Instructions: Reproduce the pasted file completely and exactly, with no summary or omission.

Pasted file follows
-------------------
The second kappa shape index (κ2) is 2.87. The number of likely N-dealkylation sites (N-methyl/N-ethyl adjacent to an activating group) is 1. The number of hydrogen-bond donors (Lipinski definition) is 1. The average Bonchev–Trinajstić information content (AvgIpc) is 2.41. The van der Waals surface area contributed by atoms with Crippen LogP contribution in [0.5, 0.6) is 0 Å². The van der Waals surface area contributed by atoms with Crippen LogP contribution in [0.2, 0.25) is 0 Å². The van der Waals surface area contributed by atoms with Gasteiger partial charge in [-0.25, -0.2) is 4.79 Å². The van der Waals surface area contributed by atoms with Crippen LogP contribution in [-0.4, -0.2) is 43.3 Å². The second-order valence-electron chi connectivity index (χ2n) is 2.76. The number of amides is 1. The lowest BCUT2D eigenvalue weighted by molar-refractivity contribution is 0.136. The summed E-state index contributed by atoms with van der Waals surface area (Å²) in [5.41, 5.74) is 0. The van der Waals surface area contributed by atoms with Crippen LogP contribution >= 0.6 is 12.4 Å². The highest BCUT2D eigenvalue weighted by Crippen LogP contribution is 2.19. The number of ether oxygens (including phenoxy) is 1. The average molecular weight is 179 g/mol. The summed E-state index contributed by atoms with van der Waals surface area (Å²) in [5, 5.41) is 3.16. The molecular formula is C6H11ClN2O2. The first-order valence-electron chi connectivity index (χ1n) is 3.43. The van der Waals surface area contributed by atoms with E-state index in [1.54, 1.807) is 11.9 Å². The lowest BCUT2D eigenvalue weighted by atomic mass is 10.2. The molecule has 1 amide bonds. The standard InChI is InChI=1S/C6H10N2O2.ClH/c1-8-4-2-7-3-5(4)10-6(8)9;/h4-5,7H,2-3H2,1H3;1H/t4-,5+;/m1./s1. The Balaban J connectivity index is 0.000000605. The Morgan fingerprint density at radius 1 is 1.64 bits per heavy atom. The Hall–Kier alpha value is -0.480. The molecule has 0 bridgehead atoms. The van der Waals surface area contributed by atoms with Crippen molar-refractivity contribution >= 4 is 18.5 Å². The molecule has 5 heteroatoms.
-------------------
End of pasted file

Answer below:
The second kappa shape index (κ2) is 2.87. The number of likely N-dealkylation sites (N-methyl/N-ethyl adjacent to an activating group) is 1. The number of hydrogen-bond donors (Lipinski definition) is 1. The average Bonchev–Trinajstić information content (AvgIpc) is 2.41. The van der Waals surface area contributed by atoms with Crippen LogP contribution in [0.5, 0.6) is 0 Å². The van der Waals surface area contributed by atoms with Crippen LogP contribution in [0.2, 0.25) is 0 Å². The van der Waals surface area contributed by atoms with Gasteiger partial charge in [-0.25, -0.2) is 4.79 Å². The van der Waals surface area contributed by atoms with Crippen LogP contribution in [-0.4, -0.2) is 43.3 Å². The second-order valence-electron chi connectivity index (χ2n) is 2.76. The number of amides is 1. The lowest BCUT2D eigenvalue weighted by molar-refractivity contribution is 0.136. The summed E-state index contributed by atoms with van der Waals surface area (Å²) in [5.41, 5.74) is 0. The van der Waals surface area contributed by atoms with Crippen LogP contribution >= 0.6 is 12.4 Å². The highest BCUT2D eigenvalue weighted by Crippen LogP contribution is 2.19. The number of ether oxygens (including phenoxy) is 1. The average molecular weight is 179 g/mol. The summed E-state index contributed by atoms with van der Waals surface area (Å²) in [5, 5.41) is 3.16. The molecular formula is C6H11ClN2O2. The first-order valence-electron chi connectivity index (χ1n) is 3.43. The van der Waals surface area contributed by atoms with E-state index in [1.54, 1.807) is 11.9 Å². The lowest BCUT2D eigenvalue weighted by atomic mass is 10.2. The molecule has 1 amide bonds. The standard InChI is InChI=1S/C6H10N2O2.ClH/c1-8-4-2-7-3-5(4)10-6(8)9;/h4-5,7H,2-3H2,1H3;1H/t4-,5+;/m1./s1. The Balaban J connectivity index is 0.000000605. The Morgan fingerprint density at radius 1 is 1.64 bits per heavy atom. The Hall–Kier alpha value is -0.480. The molecule has 0 bridgehead atoms. The van der Waals surface area contributed by atoms with Crippen molar-refractivity contribution >= 4 is 18.5 Å². The molecule has 5 heteroatoms.